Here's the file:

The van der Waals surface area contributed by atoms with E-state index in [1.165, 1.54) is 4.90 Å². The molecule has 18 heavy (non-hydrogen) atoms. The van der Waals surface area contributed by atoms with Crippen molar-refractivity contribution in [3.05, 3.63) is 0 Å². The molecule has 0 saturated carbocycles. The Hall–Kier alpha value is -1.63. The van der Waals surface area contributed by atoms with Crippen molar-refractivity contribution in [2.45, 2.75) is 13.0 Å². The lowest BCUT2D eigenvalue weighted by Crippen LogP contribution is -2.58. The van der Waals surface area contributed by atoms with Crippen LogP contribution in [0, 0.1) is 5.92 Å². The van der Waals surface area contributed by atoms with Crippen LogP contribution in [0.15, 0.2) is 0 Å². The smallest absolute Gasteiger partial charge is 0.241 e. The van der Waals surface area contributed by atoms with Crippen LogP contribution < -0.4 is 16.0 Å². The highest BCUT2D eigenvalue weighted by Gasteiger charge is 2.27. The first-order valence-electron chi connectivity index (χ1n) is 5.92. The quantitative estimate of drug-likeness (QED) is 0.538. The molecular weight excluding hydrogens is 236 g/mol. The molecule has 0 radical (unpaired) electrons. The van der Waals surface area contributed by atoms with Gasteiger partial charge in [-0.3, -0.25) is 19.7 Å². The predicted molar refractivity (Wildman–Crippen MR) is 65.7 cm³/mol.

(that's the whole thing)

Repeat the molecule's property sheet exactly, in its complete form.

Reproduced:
The van der Waals surface area contributed by atoms with E-state index in [1.165, 1.54) is 4.90 Å². The molecule has 18 heavy (non-hydrogen) atoms. The van der Waals surface area contributed by atoms with Crippen molar-refractivity contribution in [3.05, 3.63) is 0 Å². The molecule has 0 saturated carbocycles. The Hall–Kier alpha value is -1.63. The van der Waals surface area contributed by atoms with Crippen molar-refractivity contribution in [2.45, 2.75) is 13.0 Å². The lowest BCUT2D eigenvalue weighted by Crippen LogP contribution is -2.58. The van der Waals surface area contributed by atoms with Crippen LogP contribution in [0, 0.1) is 5.92 Å². The van der Waals surface area contributed by atoms with Crippen LogP contribution in [0.15, 0.2) is 0 Å². The smallest absolute Gasteiger partial charge is 0.241 e. The van der Waals surface area contributed by atoms with Crippen LogP contribution < -0.4 is 16.0 Å². The highest BCUT2D eigenvalue weighted by Gasteiger charge is 2.27. The first-order valence-electron chi connectivity index (χ1n) is 5.92. The quantitative estimate of drug-likeness (QED) is 0.538. The molecular weight excluding hydrogens is 236 g/mol. The molecule has 0 radical (unpaired) electrons. The van der Waals surface area contributed by atoms with Gasteiger partial charge in [-0.3, -0.25) is 19.7 Å². The predicted molar refractivity (Wildman–Crippen MR) is 65.7 cm³/mol.